Utility-scale photovoltaic (PV) conversion of solar energy into electricity soon will be competitive with generation fueled by natural gas, predicts energy analyst Leonardo Maugeri.
The cost of PV modules dropped almost 80% during 2000-14, notes Maugeri, a former Eni SPA executive who’s now senior associate at the Belfer Center for Science & International Relations at Harvard University’s John F. Kennedy School of Government.
The cost has fallen 65% since 2008 and almost 40% in the last 3 years.
“Because the technology and costs of PV power continue to improve each year at rates unequaled by other sources of energy, it is probable that in a few years utility-scale PV will be more competitive than natural gas ones,” Maugeri writes in a July 20 energy briefing.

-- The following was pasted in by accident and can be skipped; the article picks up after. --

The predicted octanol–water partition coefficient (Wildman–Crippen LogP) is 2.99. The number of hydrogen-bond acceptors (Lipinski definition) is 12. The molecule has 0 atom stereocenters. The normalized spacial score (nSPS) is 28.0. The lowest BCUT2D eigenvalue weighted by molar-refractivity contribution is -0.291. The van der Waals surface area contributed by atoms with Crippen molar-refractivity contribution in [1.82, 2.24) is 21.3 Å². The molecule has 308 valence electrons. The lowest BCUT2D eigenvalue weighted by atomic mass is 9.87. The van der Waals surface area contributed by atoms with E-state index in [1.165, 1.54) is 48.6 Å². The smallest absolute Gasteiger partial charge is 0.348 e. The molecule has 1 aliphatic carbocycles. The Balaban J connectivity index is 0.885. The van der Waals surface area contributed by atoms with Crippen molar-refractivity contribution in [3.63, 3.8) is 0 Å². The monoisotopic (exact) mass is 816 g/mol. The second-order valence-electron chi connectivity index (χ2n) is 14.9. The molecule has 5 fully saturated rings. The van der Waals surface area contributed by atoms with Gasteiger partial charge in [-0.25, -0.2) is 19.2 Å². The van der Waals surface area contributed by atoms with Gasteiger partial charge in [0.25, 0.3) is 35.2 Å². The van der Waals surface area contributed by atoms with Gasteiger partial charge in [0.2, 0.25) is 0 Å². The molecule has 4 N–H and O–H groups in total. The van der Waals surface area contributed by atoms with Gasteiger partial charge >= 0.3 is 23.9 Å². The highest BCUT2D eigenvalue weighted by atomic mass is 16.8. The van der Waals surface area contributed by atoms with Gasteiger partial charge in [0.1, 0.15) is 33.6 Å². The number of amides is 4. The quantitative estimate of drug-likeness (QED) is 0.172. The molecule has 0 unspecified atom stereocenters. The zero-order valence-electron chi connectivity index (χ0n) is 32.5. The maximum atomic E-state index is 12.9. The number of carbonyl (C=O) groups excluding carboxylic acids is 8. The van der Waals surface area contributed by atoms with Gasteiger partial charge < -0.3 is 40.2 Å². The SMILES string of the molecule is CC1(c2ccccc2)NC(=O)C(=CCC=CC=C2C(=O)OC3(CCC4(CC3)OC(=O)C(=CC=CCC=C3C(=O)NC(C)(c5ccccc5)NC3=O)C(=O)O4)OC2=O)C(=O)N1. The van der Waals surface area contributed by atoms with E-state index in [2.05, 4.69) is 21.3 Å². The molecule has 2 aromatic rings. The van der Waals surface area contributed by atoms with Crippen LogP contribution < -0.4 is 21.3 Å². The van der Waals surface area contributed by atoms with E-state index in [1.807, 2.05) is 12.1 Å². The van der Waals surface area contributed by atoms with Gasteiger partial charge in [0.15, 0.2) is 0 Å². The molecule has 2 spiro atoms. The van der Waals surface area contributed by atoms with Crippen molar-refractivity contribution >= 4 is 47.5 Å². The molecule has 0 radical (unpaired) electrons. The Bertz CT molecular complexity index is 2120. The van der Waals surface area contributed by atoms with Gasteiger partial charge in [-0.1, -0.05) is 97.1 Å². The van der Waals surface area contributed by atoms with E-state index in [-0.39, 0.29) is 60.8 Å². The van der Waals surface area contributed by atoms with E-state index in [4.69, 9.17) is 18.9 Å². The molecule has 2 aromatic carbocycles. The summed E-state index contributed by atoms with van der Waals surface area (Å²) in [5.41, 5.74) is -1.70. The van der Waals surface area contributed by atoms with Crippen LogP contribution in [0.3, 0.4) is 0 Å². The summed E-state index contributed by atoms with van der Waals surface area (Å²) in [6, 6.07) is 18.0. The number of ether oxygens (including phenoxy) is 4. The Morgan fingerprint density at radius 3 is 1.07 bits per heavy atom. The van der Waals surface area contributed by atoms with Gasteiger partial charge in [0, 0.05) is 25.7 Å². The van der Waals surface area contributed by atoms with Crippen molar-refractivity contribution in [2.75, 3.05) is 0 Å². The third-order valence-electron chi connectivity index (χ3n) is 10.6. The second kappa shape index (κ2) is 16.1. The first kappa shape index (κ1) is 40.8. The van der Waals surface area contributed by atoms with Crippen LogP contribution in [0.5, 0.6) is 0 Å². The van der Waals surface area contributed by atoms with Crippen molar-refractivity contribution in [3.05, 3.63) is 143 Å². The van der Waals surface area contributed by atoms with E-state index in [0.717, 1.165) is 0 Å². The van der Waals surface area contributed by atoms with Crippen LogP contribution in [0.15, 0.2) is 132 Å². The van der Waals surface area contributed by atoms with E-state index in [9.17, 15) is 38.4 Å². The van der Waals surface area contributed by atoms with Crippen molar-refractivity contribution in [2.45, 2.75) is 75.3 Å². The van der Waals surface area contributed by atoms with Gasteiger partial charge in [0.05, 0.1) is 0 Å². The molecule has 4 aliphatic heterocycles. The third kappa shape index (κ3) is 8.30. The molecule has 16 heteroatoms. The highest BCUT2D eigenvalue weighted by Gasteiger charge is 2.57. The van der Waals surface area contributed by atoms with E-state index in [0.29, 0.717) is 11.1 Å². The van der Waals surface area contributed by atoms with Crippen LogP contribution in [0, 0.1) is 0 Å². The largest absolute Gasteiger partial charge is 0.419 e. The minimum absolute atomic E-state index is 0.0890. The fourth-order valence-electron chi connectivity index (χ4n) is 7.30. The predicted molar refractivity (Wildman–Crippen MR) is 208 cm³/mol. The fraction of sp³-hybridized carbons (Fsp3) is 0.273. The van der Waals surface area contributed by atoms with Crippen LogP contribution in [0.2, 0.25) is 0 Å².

Total capacity of PV installations worldwide increased to 177 Gw in 2014 from 1.3 Gw in 2000. Maugeri says it might grow by 30% this year and reach 500 Gw by 2020.
Although most efficiency improvements and cost declines have been noted in distributed-power applications, Maugeri says, “it is in the utility-scale PV market that we can perceive the signs of a revolution.”
There, PV technology has advanced strongly in competition with concentrated solar power, the technology based on mirrors and steam turbines once thought to be most applicable to utility-scale generation.
Because of storage limits, the largest PV stations still require back-up by small and medium-size gas-fired plants for dark periods.
But Maugeri sees great potential in the sunny Middle East, especially in countries with rapidly growing demand for electricity. There, solar’s gains will come at the expense of nuclear power. Maugeri says the cost of a nuclear plant is now at least 2.3 times that of a utility-scale PV plant.